Myra (L) going over scrapbook pictures with her daughter Phoebe in 1989

When we went back home, the whole country was “Shame on you, bad boy.” The other thing we had back then was a hypocritical society. It was “Do as I say, not as I do—and if you get caught, we don’t even know you.” Also, a lot of people took good notes when it happened. Elvis didn’t marry a little 16-year-old girl, did he? Priscilla lived with his grandmother for, what, seven or eight years?

It was something that marked Jerry for life. We kept thinking every year, every six months, that it was going to go away, they’re going to stop talking about it, and it just didn’t happen. But it brought me and Jerry very close, and we had ten incredible, wonderful years together after that. We were like a little camp that had been attacked by the enemy, and we held strong to each other and said, regardless of what they do, we’re going to keep fighting. Jerry’s fame and money went down to almost nothing, it was very turbulent for ten years, but it was the happiest years of our marriage.

I never lost the first name “13-year-old-child-bride-Myra”—I think that’s on my birth certificate now! I don’t think I ever resented it for me, though, I always resented it for what they did to Jerry. It wasn’t harming me, it was harming somebody I loved, that was the pain of it. I was seeing someone punished because of my age, my existence, and I always wanted to just stand up and defend him.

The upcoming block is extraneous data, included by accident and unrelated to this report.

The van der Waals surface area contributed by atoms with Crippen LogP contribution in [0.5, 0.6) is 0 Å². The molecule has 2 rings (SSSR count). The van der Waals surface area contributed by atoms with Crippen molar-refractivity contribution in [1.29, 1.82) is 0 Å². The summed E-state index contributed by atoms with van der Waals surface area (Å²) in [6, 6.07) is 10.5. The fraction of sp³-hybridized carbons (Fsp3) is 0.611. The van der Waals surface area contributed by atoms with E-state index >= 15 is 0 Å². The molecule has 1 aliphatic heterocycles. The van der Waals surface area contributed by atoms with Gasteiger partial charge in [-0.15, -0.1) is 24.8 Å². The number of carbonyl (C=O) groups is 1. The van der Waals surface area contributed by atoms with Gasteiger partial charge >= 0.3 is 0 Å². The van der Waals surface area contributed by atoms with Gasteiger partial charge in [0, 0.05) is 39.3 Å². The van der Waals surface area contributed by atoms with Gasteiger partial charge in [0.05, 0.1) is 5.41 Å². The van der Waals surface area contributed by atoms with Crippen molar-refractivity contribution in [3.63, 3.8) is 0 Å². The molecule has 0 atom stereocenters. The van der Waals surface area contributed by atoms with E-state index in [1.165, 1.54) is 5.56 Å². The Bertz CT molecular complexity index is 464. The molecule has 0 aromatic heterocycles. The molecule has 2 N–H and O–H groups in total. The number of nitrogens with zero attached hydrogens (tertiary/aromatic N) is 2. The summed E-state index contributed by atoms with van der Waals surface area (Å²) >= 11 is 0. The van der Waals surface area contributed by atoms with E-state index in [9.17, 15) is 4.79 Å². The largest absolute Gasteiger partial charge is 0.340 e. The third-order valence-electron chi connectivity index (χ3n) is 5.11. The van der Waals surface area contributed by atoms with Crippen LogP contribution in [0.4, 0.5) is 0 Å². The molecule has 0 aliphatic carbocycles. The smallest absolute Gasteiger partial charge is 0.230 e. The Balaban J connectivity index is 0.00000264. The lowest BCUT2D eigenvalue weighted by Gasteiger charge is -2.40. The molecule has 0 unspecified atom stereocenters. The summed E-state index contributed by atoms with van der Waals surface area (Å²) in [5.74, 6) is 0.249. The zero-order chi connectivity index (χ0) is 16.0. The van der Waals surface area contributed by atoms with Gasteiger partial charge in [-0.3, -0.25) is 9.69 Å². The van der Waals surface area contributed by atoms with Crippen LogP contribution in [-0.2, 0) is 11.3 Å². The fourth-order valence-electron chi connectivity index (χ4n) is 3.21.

It was the hatchet that was used to attack rock & roll.


We took a lot of hits for the music itself. Every day, you wondered what was going to happen next. Everything came together at one time, and here’s Elvis and here’s rock & roll and here’s Dick Clark and Ed Sullivan—a new generation born, a new music born. The preachers preached against it, it was the devils’ music. To the mainstream educators, it was evil and wicked. It was different, it was the new kid on the block and the new kid arrived in a storm. And they just weren’t ready for that. Change isn’t something that everyone always likes—“Play some Frank Sinatra, what’s wrong with Sing Along with Mitch?” It was a time and a place that won’t come around again.

They were looking for a place to stick the knife into rock & roll. And Jerry gave it to them—well, I did, I opened my mouth. That’s exactly what it was.